Frank Turner interview: 'The world has changed in a way that I feel demands comment'

The Wessex Boy from Winchester explains why after six albums of heart-on-sleeve campfire punk rock, he’s making a radical stylistic musical change 

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At the time of writing, Frank Turner has played 2,059 solo shows since 2004. For anyone unfamiliar with the touring schedules of modern rock acts, that’s a staggering amount, but for those who haven’t dropped whatever mobile device you happen to be reading this on in shock, let’s put that figure into perspective.

Since 1982, bay area heavy-metal legends Metallica have played 1,914 shows. Perennial poverty-botherers U2 have amassed 1,930 shows since their inauspicious beginnings playing Dublin’s dilapidated drinking holes in 1976.

Using a more contemporary example, even The 1975, recipients of the title ‘hardest working band’ by Songkick in 2014, can’t match Turner’s hunger for criss-crossing the globe and playing to thousands of people each night. Whilst the stats are fan-generated, concert Wiki Setlist.fm notes just 658 The 1975 shows since November 2011 (compared to Turner’s 968 in the same period of time).

Whatever you think of the Wessex boy folk-punk troubadour (and it seems a lot of people have strikingly strong opinions, both good and bad) you can’t deny the man’s tireless work-ethic, which has seen his star rise steadily and incrementally.

In just over a decade, he’s ploughed through the country’s toilet-circuit touring stops and advanced all the way up to the nation’s vast soulless corporate arenas, which must have been far beyond the aspirations of the teenage Turner as he was screaming about breaking the back and living the dream in Million Dead, the short-lived melodic hardcore band that first brought him a moderate but dedicated following in the early to mid-2000s.

Nobody could have predicted such a transformative metamorphosis, and few will anticipate his next musical shift after six albums of heart-on-sleeve, anthemic campfire punk rock.

 

“Stylistically, the next thing I do is going to be radically different,” he say, speaking backstage on the second day of his inaugural Lost Evenings Festival.

“Actually, I’m going into the studio next week for a month and I don’t really know how to make the kind of music I'm about to try and make. It might be an unmitigated disaster!

“But I’ve been listening to a lot of Soulwax, The Prodigy – that kind of territory. That’s probably the extreme end of the direction I’m considering, but I’ve been looking into loops and beats and a lot of analogue synth work certainly. I want to make a record that can get played in a f**king dirty club.”

If you’ve been following Turner’s career up until this point, this revelation may come as a surprise; whilst he maintains he’s always had a taste for electronic music, no hints of this love for EDM have ever emerged over the course of his artistic career.

“I’ve done six records in a certain vein, and even as we were making Positive Songs for Negative People (his latest, released in 2015), it felt like it might be the final trip down that road, at least for the time being.

“I don’t feel like I have all that much to add in terms of the country-punk-rock thing that I’ve been doing up to this point, and one has to change in life, you’ve got to evolve and move on.”

 

“The thing is,” he adds, “it might be a crushingly embarrassing disaster, but I think a comfort zone is the last place any artist should be.”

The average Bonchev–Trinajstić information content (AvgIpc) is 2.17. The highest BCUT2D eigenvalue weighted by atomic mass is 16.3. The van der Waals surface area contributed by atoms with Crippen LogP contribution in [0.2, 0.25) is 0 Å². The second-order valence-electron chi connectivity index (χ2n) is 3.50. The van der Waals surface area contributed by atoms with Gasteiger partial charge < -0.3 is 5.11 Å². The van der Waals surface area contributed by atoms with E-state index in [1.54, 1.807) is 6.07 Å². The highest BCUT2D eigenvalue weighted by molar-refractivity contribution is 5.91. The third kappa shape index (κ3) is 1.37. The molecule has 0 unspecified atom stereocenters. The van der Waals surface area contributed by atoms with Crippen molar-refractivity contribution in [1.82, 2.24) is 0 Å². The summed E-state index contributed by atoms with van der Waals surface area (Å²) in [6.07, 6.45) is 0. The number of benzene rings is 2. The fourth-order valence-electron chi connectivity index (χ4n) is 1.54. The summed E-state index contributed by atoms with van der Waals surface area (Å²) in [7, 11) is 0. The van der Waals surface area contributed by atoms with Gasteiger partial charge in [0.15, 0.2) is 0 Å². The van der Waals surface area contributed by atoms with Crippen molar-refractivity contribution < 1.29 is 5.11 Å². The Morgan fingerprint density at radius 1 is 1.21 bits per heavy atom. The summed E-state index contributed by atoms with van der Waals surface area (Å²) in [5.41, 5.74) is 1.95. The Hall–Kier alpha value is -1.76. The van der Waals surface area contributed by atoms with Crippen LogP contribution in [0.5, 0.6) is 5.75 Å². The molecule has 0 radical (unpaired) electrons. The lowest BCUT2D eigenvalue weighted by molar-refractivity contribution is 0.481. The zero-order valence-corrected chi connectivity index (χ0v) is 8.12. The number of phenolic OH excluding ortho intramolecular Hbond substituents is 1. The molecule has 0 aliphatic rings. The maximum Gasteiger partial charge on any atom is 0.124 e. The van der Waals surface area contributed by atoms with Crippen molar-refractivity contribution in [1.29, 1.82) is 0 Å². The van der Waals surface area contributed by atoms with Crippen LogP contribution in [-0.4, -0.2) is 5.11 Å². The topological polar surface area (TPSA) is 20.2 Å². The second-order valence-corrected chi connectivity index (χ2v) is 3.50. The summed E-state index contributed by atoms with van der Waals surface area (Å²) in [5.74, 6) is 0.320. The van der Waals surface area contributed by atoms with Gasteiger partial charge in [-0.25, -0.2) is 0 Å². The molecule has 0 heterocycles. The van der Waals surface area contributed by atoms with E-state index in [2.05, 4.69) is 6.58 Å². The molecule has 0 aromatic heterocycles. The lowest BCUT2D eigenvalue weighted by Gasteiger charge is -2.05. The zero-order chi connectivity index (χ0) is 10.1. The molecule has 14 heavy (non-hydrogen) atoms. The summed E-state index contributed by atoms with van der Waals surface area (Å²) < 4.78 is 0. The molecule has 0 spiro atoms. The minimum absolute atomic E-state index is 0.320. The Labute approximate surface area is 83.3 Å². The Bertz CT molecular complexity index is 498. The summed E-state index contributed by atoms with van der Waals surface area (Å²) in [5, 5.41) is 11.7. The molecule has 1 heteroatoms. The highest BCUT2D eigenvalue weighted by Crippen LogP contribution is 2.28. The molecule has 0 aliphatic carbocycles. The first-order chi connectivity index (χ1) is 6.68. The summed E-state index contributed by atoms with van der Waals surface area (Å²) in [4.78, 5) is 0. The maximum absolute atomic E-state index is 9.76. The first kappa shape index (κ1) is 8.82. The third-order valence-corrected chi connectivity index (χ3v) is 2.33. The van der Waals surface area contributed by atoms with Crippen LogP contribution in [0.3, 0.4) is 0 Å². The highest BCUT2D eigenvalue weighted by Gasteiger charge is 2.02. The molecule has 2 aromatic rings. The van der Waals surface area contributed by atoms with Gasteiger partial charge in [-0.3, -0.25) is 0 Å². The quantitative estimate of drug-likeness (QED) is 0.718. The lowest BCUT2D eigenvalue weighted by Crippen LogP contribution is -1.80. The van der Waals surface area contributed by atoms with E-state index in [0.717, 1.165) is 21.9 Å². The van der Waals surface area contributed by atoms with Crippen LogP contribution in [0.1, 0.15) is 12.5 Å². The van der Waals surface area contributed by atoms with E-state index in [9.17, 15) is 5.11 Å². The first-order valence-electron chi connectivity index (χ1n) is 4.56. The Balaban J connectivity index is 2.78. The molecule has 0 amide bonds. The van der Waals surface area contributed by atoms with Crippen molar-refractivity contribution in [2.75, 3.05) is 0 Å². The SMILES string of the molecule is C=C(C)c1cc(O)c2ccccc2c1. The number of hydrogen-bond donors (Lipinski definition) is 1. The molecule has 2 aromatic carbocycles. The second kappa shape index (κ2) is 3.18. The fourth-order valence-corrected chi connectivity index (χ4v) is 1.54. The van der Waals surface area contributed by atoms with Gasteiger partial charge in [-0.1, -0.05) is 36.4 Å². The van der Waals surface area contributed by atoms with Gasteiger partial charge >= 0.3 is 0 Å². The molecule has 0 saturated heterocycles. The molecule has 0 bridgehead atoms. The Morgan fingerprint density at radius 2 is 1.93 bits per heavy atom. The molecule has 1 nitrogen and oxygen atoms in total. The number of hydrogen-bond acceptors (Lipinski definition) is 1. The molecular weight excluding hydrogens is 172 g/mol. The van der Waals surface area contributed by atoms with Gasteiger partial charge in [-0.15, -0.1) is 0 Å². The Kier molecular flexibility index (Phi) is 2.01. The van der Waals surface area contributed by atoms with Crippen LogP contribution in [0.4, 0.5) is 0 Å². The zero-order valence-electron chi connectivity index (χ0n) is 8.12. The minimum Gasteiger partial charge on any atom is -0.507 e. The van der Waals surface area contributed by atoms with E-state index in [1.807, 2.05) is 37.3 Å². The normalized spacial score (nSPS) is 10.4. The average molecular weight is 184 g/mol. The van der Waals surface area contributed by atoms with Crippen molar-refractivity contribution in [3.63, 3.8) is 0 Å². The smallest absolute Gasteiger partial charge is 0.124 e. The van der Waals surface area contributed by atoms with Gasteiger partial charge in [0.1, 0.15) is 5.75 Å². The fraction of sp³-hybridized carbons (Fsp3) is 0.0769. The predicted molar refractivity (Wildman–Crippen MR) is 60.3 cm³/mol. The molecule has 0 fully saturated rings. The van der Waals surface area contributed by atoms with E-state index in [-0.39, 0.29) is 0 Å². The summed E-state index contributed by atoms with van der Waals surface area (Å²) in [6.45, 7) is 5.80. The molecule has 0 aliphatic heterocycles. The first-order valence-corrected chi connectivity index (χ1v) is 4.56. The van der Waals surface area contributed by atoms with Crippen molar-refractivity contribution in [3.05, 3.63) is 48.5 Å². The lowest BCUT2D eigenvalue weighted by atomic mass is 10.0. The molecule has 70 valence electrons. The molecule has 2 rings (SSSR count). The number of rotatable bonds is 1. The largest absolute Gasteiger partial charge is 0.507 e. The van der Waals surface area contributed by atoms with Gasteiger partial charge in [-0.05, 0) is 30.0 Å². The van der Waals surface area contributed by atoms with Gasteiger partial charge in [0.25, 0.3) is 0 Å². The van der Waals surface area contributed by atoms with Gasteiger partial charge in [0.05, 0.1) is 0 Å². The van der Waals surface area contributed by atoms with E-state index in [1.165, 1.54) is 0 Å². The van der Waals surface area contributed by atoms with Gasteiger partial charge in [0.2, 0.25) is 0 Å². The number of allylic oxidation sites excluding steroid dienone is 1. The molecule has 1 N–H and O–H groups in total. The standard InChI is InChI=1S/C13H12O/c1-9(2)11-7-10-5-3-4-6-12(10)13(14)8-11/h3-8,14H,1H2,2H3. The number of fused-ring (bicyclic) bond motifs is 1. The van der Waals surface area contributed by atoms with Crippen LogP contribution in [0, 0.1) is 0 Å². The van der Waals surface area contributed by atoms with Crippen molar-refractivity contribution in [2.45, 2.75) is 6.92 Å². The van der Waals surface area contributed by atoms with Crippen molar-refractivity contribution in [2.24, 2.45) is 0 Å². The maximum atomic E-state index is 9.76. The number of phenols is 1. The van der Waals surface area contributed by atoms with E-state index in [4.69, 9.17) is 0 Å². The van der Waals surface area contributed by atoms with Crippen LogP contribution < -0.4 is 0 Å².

He describes reading a “fantastic” book a few years ago, which acts as a career comparison between Bob Dylan, Bruce Springsteen and Neil Young. 

“It concluded that Neil Young wins – and the reason he wins is because, unlike the other two, he’s not afraid to fail in public. He has this wonderfully unfiltered creativity that I really admire.

“I probably prefer Springsteen’s songwriting overall, but his music is very influenced by time and place, whereas Neil Young just goes, ‘F**k it, I'm going to make an album with a vocoder!’ And you know what, Trans is a pile of s**t but he did it and he didn’t give a f**k and he never apologised to anyone for it. I’m not saying that I’m like Neil Young, but I think that there's a good impulse in there.”

However, Turner is not merely taking a musical risk. NME reported at the end of 2016 that album No 7 is likely to feature material inspired by the state of the world after Donald Trump’s presidential election win. This approach is risky, not least because Turner came under vociferous flak in 2012 after expressing political views that don’t traditionally sit within the predominantly left-leaning singer-songwriter sphere.

He stops short of describing the new album as political, astutely observing that he’s ‘hardly making a Rage Against the Machine record’. But undoubtedly, the environment music is written in affects the output; given the amount of political upheaval in recent times, it’s unlikely someone as verbose as Turner would turn down the chance to commentate.

 

In terms of direction, he says: “The word political seems a little strong to me. I’ve been really interested in a lot of the early Eighties post-punk stuff, where people were writing about the effects of Thatcher’s Britain as opposed to addressing it directly.

“A song like ‘Ghost Town’ by The Specials takes an angle on that situation; it’s about dread, it’s about fear, it’s about how people interact with each other and that’s the approach I’m interested in taking. There’s a new song on the album which is a fictional story about a city-wide blackout.

“I see that as an allegory for what I feel is happening to the centre ground of politics right now, but it’s not a song that says: ‘It’s important to have a centre ground in politics, because politics is about compromise!’ I’m trying to come at it from a slightly more poetic angle.”

Speaking to Turner today about the death threats and abuse he received for what amounts to little more than expressing an opinion in 2012, it’s obvious he was wounded by some of the comments made in the press and over social media.

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Frank Turner in concert (Robin Burns/REX)

“I definitely have been shying away from politics quite deliberately, for a long time after that incident,” he says. “I got ripped to s**t in the press and on the one hand, some of it was bulls**t or idiots on Twitter willfully misinterpreting what I had to say, but some of it had to do with me being inexperienced and naïve.